Friday, 19 February 2016


Written by Melissa Mathison, directed by Steven Spielberg, and produced by Universal Pictures and Amblin Entertainment in 1982, E.T is on the surface a movie about an alien who is accidentally left on Earth and found by a young boy, Elliott, who initially wants to keep and care for him, and eventually wants to return him to his alien family.  However, E.T.’s arrival on Earth has also been noted by the American Government who are searching for E.T.  As the alien’s health deteriorates, and the government agents close in on Elliott and E.T., the latter find themselves in a race against time to return E.T. to the place where he can be collected. 

This simple story remains popular even today, regarded as the tale of a loving bond formed between two socially outcast characters, Elliott (the middle child, lost in the family unit) and E.T. (the child-like alien, lost from his own race).  By the end of the movie both characters have found their place among their own people – E.T.’s family returns to Earth to collect him and Elliott’s sibling bonds are strengthened through their united efforts to help him in his mission to save E.T.

This blockbuster science-fiction movie can be read as both a representation of eighties American culture, and also as a comment upon its ideology when examined in a critical context.  For example, a key focus of Reagan’s political ideology was the promotion of ‘the family’, interpreted by the political right as the nuclear family.  Certainly this movie furthers such a promotion by focussing a large part of the story on the importance of family (it makes much of the relationships between members of Elliott’s family and of course, the key plotline is the return of E.T to his family).  Despite some abrasive dynamics such as sibling rivalry and isolation (depicted in the movie as a ‘normal’ experience of the family unit) Elliott’s brother, sister and mother are able to come together in times of difficulty to support each other (also depicted as a ‘normal’ family experience).  However, Mathison’s ‘family unit’ is not the one promoted by Reagan’s administration, instead Elliott’s mother is a working, single parent, who, whilst she is effectively ‘managing’ the house-hold is ultimately able to put aside her own misgivings that the Elliott/E.T. relationship brings about, and to take the lead from her children.  This very much turns Reagan’s notion of the family upside down, here the single parent is celebrated for being able to allow her children to take their own course of action and ‘do the right thing’.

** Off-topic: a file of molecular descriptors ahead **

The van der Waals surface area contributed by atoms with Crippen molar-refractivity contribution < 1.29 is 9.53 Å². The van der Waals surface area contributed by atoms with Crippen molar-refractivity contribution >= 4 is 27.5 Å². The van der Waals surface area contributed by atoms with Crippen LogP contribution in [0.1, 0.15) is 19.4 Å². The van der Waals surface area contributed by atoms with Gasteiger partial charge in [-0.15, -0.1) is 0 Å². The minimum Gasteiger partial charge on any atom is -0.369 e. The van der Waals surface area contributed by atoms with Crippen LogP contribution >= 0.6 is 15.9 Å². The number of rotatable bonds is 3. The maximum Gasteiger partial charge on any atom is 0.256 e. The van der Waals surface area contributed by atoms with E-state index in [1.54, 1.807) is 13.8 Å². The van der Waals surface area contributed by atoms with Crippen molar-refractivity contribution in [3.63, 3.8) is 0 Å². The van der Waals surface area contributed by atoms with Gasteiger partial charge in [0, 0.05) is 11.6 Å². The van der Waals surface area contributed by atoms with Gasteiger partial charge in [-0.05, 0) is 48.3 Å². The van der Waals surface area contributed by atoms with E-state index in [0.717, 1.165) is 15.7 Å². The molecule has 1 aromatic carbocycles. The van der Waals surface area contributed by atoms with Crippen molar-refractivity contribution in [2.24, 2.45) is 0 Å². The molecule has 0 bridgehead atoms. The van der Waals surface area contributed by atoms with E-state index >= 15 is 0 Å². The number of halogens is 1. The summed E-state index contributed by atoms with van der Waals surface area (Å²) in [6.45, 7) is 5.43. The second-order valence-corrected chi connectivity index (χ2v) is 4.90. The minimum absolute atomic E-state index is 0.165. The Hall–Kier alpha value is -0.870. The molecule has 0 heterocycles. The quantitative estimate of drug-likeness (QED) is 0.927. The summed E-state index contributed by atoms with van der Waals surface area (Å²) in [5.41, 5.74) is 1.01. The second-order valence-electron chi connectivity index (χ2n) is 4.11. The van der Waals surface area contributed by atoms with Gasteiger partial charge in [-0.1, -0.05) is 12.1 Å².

To some degree, the governments of 1980s America faced a loss of confidence by the American people as a result of political issues and scandals during the 1970s, for example, the resignation of Nixon in ’74 following the Watergate scandal and of course the long, expensive and destructive Vietnam War, which had generated a huge amount of political animosity.  In this context, E.T. can also be read as a ‘people versus power’ movie, for the enemy is the government, whom Elliott believes will kill E.T. if they manage to capture him.  That is, the government will ultimately destroy the family unit.  However, in spite of their dysfunction, Elliott’s family come together to fight the government and ultimately, this non-nuclear family succeeds in reuniting E.T. with his non-typical family.

Amblin Entertainment was founded by E.T.’s director Steven Spielberg in 1981, and E.T. was the company’s second production, as well as being the highest earning movie at the box office in history, an accolade which it maintained for over a decade. The enduring popularity of the film is evidenced by the continuing sale of E.T. merchandise including cuddly toys, talking toys, action figures, keyrings, t-shirts and bedding to name but a few.  In addition, the continued adoration can be seen in the opening in of the theme park ride, E.T. Adventure at Universal Studios, Florida in 1990, followed in 1991 by the opening of an additional ride of the same name in Universal Studios, Hollywood, and another in 2001 at Universal Studios, Japan.  Although the latter two rides were subsequently replaced by rides relating to more recently released pictures, the original E.T. Adventure remains open today, thirty-four years after the film was originally released.

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